But half of that total went home between January and April this year, suggesting a surge in interest. According to Grandi, “tens of thousands” have additionally relocated under their own steam. The agreement set a target of returning 50,000 people by the end of the year.
More money would help. The lack of livelihood opportunities and basic services in Somalia – after more than 20 years of conflict – have put the brakes on repatriation.
Grandi said he’d been told by returned refugees he met in Somalia last week that the UN’s reintegration offer – supposed to include enough food and cash to last three months – is inadequate.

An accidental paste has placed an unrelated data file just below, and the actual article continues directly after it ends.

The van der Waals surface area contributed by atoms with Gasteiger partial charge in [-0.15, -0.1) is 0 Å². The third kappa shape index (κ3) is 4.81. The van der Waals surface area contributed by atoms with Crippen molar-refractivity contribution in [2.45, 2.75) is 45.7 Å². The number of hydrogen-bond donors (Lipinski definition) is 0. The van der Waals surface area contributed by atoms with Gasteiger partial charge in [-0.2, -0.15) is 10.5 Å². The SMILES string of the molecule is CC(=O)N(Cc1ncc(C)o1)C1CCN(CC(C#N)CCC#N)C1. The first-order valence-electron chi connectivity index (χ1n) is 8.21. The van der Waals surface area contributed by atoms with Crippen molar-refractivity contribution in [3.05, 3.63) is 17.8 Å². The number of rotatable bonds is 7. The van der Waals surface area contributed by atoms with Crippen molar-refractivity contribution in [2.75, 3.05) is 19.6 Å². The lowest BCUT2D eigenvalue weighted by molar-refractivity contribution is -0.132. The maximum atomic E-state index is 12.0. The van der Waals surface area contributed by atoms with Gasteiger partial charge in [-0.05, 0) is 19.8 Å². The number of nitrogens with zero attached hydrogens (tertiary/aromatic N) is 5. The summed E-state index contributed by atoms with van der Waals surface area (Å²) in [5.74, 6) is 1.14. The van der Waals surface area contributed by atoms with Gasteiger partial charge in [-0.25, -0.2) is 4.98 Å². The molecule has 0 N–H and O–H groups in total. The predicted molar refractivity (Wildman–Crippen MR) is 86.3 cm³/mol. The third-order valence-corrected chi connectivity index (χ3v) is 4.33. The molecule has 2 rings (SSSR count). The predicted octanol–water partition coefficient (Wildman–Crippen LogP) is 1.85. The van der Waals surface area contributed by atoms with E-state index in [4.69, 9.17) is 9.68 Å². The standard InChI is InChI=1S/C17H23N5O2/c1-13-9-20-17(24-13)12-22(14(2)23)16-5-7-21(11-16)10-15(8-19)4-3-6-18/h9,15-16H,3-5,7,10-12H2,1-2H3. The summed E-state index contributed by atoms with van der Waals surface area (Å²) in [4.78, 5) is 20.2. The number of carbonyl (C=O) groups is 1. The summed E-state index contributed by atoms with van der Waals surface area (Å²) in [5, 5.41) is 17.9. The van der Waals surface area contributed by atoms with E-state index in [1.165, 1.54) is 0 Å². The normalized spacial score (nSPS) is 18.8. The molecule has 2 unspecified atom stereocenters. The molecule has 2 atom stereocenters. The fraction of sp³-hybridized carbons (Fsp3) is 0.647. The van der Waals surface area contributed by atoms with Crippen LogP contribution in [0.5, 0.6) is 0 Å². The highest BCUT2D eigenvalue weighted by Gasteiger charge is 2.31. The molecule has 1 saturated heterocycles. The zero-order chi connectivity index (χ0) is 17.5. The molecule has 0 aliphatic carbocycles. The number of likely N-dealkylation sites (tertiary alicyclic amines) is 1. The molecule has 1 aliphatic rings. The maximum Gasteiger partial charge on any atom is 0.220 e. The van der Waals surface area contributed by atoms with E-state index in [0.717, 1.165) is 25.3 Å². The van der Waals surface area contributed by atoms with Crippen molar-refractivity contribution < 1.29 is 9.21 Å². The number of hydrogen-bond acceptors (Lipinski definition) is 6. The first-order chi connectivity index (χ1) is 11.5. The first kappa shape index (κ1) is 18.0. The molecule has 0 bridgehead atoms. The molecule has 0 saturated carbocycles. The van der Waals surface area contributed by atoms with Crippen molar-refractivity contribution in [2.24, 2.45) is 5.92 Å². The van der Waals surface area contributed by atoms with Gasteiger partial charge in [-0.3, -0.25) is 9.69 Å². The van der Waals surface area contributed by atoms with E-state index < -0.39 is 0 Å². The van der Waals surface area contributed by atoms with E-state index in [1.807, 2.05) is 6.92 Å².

He said a more generous package was needed to act as a better incentive, tiding returnees over for between six and 12 months. “On that basis we can discuss with the refugees [in Dadaab] again,” he said.
But that doesn’t solve the insecurity problem. Some refugees who relocated to Somalia have returned to Dadaab, complaining that the conditions back home are too hard. It’s clear that a humane repatriation programme will be more drawn out than Kenya likes to admit.
Insecurity notwithstanding, Grandi has called for much greater investment by the international community in Somalia – a “change of gears” to create real opportunities and development strategies.
“Otherwise, we can plan whatever we want, and the people will flow back [to Kenya] or flow elsewhere, and continue to be a factor of instability in this region,” he warned.